New York City’s Mayor, Bill de Blasio, has entered a far-reaching minimum wage executive order that affects many employers without their knowledge – and the City has not worked out how to let employers know that they are covered by the new requirements.
In late September, a New York City mayoral executive order immediately placed a $13.13 per hour minimum wage on businesses that are located in buildings that receive $1 million or more in city subsidies and do not offer health insurance to workers. For employers in such buildings that do offer health insurance, the minimum wage has been raised to $11.90 per hour. The Mayor has also expressed his intention to increase the minimum hourly rate under the order to $15.22 by 2019, and to lobby the state government for the authority to increase the state minimum wage on a city-wide level.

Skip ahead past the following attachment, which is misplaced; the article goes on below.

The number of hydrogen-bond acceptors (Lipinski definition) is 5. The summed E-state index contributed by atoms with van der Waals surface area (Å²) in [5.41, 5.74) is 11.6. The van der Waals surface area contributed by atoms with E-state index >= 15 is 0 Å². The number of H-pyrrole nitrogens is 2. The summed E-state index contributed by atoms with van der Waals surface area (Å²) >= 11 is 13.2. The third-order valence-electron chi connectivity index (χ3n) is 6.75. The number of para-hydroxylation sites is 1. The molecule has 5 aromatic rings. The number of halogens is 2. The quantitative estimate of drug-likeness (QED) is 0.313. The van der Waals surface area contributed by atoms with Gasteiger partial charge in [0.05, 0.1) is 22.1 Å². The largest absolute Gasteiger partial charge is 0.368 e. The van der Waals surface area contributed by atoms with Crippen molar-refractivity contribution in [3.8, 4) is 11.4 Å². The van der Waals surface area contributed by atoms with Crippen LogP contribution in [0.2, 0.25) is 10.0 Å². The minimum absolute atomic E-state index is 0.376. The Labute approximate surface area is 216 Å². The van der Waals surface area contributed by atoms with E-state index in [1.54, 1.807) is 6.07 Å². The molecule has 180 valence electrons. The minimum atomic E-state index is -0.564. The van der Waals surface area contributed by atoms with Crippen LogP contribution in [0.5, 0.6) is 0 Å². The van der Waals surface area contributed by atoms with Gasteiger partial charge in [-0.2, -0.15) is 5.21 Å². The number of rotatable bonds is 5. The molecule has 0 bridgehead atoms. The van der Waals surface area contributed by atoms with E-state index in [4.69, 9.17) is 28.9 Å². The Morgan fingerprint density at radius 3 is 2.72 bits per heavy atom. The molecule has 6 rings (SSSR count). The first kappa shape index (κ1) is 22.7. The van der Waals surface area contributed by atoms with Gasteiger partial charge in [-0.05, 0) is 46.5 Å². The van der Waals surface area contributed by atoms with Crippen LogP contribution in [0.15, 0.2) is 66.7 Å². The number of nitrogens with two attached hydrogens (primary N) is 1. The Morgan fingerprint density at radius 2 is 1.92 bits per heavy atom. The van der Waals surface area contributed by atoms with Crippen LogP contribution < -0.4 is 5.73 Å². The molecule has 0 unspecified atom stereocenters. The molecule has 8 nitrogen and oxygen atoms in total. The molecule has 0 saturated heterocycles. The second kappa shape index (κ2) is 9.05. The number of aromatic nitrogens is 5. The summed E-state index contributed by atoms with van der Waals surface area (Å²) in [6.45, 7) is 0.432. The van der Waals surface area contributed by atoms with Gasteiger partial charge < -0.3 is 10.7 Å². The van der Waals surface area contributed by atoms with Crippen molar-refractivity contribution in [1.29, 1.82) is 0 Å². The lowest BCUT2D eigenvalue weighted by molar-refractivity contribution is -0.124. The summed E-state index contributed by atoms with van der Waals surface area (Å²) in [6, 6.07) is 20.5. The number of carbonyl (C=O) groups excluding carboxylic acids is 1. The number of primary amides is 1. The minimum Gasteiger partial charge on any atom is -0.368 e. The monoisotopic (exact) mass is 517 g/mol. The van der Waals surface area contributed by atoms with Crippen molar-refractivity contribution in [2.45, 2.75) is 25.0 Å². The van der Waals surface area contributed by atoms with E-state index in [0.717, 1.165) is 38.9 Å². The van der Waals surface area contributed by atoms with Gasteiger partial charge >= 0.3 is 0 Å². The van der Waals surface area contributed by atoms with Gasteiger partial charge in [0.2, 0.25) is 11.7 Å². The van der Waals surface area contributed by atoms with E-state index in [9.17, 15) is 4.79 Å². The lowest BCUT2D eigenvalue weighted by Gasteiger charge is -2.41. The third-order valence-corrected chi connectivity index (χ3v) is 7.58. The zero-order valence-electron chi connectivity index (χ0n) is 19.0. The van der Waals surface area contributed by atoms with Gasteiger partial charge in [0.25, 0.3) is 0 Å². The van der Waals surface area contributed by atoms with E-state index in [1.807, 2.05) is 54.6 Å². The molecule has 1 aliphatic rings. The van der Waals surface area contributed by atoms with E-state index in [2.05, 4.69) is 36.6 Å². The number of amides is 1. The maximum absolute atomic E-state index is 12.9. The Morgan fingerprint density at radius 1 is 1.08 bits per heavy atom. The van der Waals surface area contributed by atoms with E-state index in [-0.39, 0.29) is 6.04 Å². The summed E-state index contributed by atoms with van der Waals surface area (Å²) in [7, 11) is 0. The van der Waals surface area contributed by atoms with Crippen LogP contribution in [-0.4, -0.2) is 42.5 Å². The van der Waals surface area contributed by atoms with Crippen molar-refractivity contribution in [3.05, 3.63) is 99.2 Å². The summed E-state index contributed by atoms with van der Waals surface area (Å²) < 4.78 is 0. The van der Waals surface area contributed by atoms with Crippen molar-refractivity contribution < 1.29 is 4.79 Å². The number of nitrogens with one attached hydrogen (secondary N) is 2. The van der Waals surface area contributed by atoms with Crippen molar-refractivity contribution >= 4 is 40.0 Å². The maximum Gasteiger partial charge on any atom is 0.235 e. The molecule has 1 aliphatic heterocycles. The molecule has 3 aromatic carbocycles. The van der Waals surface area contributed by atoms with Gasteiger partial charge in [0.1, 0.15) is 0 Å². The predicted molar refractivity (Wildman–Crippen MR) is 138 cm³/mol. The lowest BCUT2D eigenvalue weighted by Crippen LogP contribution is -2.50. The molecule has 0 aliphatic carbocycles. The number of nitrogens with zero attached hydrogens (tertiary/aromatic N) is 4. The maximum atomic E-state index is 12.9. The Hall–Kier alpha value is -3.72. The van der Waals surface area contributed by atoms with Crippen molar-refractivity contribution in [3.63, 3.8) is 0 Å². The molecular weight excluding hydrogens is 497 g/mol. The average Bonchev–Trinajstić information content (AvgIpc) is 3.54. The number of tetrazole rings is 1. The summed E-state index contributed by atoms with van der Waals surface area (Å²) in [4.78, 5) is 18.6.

The order is expected to apply to an estimated 18,000 employees, including many restaurant and retail workers, over the next five years. Previously, it largely excluded retail employees and applied to some 1,200 workers. There are some exemptions to this order, including small businesses whose revenues fall below $3 million and buildings that have a certain percentage of their space filled with residential units. If you fear this order may affect you, your tenants, or a commercial property you are seeking to occupy, Kelley Drye’s Labor & Employment Practice will know – because the City won’t tell you until they find you have violated it.